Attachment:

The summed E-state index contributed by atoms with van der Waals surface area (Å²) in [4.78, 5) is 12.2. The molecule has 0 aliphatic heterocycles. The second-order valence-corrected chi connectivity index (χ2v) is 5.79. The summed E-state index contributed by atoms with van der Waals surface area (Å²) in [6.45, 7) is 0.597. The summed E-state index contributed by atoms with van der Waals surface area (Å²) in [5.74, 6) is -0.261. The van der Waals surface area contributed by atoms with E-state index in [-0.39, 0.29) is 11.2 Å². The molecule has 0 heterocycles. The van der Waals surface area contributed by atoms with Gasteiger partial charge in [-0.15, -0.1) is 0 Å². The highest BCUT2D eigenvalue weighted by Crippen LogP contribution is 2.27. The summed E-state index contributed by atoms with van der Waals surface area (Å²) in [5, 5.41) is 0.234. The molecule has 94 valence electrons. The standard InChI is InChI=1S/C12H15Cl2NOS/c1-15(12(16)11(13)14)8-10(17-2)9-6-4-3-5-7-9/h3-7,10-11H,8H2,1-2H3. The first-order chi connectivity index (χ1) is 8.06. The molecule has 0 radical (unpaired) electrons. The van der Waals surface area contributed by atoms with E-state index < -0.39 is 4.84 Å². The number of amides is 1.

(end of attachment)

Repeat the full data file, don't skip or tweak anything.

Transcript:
The summed E-state index contributed by atoms with van der Waals surface area (Å²) in [4.78, 5) is 12.2. The molecule has 0 aliphatic heterocycles. The second-order valence-corrected chi connectivity index (χ2v) is 5.79. The summed E-state index contributed by atoms with van der Waals surface area (Å²) in [6.45, 7) is 0.597. The summed E-state index contributed by atoms with van der Waals surface area (Å²) in [5.74, 6) is -0.261. The van der Waals surface area contributed by atoms with E-state index in [-0.39, 0.29) is 11.2 Å². The molecule has 0 heterocycles. The van der Waals surface area contributed by atoms with Gasteiger partial charge in [-0.15, -0.1) is 0 Å². The highest BCUT2D eigenvalue weighted by Crippen LogP contribution is 2.27. The summed E-state index contributed by atoms with van der Waals surface area (Å²) in [5, 5.41) is 0.234. The molecule has 94 valence electrons. The standard InChI is InChI=1S/C12H15Cl2NOS/c1-15(12(16)11(13)14)8-10(17-2)9-6-4-3-5-7-9/h3-7,10-11H,8H2,1-2H3. The first-order chi connectivity index (χ1) is 8.06. The molecule has 0 radical (unpaired) electrons. The van der Waals surface area contributed by atoms with E-state index < -0.39 is 4.84 Å². The number of amides is 1.